The settlements, which are swallowing more and more land and resources, remain the biggest obstacle to a negotiated end to the Israeli-Palestinian conflict
Benjamin Netanyahu was out and about on Tuesday milking for all it was worth the Trump administration’s “historic” decision that it no longer sees Israeli settlements in the occupied West Bank as illegal. In the heart of the Gush Etzion settlement bloc he lost no time in claiming much of the credit for secretary of state Mike Pompeo’s announcement “which we have greatly worked for”.
He can say that again. For this indefensible decision, overturning the administration of Barack Obama’s clear alignment with a half century-old western consensus that the settlements are illegal in international law, is as much about the political welfare of two men, as about Donald Trump’s unswerving determination to recast US policy in favour of the Israeli right. One is the beleaguered Netanyahu, whose main purpose in life now is staying out of jail. His desperate, but possibly vain, hope, after an inconclusive second election in September, is that it will help him to cling on to the premiership long enough to fend off a trial on the three corruption indictments he faces (he denies all the allegations).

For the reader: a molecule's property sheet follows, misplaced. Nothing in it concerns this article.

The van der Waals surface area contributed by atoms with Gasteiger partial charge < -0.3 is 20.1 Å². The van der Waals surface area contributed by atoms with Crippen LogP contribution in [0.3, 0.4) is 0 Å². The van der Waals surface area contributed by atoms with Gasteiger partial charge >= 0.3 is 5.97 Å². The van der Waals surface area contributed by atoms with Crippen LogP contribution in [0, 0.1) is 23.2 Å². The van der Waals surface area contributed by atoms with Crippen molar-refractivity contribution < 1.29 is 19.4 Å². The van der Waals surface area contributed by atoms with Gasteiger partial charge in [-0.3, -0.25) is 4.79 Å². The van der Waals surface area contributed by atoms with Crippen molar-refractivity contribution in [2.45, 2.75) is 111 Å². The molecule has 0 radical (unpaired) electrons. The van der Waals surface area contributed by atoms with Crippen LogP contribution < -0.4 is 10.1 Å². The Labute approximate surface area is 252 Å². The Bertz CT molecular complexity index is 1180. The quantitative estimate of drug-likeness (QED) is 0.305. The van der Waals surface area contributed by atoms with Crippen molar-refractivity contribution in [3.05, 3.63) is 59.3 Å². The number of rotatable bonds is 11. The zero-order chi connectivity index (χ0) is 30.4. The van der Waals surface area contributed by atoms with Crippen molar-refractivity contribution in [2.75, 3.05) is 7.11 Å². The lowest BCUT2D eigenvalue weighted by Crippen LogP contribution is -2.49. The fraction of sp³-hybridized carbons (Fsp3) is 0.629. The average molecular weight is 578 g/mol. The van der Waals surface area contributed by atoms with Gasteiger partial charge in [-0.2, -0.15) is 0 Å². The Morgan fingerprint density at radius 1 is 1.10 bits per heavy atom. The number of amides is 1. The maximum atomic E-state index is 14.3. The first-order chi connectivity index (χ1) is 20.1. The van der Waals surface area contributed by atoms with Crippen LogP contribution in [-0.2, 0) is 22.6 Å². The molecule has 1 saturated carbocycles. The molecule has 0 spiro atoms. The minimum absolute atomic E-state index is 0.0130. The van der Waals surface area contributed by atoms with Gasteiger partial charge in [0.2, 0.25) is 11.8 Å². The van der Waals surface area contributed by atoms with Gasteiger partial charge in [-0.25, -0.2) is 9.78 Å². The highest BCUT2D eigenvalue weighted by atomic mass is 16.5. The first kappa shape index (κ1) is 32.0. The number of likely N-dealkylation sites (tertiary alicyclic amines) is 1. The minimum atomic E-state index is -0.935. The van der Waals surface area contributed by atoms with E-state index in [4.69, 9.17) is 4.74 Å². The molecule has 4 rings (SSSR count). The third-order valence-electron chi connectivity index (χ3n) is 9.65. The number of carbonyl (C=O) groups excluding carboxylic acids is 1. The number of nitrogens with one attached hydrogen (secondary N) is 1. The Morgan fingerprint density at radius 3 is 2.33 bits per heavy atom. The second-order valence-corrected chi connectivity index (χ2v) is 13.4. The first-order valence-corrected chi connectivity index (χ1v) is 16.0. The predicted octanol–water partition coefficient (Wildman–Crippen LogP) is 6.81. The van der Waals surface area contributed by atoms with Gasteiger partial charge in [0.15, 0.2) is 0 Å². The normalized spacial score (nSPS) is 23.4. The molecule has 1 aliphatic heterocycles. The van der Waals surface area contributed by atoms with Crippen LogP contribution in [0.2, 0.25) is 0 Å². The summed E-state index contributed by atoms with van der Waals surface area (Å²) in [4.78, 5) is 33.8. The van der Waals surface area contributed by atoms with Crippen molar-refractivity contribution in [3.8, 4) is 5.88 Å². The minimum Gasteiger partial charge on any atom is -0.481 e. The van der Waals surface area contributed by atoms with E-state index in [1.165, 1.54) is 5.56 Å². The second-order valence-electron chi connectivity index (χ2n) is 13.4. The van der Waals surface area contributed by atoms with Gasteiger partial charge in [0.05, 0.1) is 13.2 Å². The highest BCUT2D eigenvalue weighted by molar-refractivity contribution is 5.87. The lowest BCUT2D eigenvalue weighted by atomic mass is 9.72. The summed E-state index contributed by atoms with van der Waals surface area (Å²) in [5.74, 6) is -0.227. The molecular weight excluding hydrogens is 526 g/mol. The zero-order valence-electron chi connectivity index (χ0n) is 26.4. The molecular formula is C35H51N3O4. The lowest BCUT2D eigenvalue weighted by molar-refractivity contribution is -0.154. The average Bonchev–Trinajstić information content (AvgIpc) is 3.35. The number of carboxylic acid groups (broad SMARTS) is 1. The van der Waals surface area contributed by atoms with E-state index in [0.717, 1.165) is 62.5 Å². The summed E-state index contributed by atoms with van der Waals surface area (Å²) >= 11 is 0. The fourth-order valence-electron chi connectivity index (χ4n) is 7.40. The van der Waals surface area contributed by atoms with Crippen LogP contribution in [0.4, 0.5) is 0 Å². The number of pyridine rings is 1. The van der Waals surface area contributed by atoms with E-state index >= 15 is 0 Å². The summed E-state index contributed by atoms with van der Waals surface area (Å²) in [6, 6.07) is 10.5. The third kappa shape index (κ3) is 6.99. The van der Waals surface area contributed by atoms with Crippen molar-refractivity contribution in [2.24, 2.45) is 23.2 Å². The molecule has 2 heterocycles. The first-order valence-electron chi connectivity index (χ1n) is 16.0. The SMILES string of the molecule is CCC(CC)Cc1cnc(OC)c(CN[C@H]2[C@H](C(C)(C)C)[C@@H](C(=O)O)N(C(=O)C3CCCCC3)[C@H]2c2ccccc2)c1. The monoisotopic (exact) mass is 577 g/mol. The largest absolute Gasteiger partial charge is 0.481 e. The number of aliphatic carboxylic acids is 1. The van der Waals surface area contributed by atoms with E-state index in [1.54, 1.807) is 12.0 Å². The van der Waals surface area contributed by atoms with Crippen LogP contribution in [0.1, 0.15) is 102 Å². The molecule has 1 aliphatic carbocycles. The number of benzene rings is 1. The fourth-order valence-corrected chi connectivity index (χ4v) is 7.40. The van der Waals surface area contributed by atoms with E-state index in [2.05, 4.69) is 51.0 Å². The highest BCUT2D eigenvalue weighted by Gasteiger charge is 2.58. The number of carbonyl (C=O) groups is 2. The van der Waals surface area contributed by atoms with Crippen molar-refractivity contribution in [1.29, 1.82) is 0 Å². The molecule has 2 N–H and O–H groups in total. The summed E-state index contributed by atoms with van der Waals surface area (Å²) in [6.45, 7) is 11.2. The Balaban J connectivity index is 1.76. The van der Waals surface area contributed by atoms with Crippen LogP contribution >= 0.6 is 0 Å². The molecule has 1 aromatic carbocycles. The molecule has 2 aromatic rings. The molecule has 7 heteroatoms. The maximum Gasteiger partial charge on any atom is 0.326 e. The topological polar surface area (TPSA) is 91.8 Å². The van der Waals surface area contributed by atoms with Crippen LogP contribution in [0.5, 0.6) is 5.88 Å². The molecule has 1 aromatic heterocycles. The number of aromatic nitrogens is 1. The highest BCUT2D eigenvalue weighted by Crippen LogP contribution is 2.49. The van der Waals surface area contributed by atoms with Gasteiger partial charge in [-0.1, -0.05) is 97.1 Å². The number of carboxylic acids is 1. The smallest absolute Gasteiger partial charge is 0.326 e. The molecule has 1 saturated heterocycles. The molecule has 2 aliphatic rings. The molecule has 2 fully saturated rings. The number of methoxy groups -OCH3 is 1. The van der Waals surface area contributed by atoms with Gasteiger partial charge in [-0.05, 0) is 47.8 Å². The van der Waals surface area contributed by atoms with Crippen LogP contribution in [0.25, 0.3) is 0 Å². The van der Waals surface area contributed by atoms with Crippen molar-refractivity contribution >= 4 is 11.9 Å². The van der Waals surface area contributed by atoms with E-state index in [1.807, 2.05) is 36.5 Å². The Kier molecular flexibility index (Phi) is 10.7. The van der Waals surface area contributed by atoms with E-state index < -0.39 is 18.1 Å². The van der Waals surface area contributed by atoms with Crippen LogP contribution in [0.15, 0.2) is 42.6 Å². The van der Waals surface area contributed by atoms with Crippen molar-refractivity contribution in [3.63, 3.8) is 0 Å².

The other is Trump himself, facing impeachment-related troubles of his own, and anxious to please the most fanatically pro-Israel elements in his base, especially the Christian evangelical element of it, ahead of an election year. The administration has in the process recklessly sacrificed, at least as long as Trump remains president, the last shreds of the US’s claim to be a broker of a peace which it has instead made an even more distant prospect than it was already
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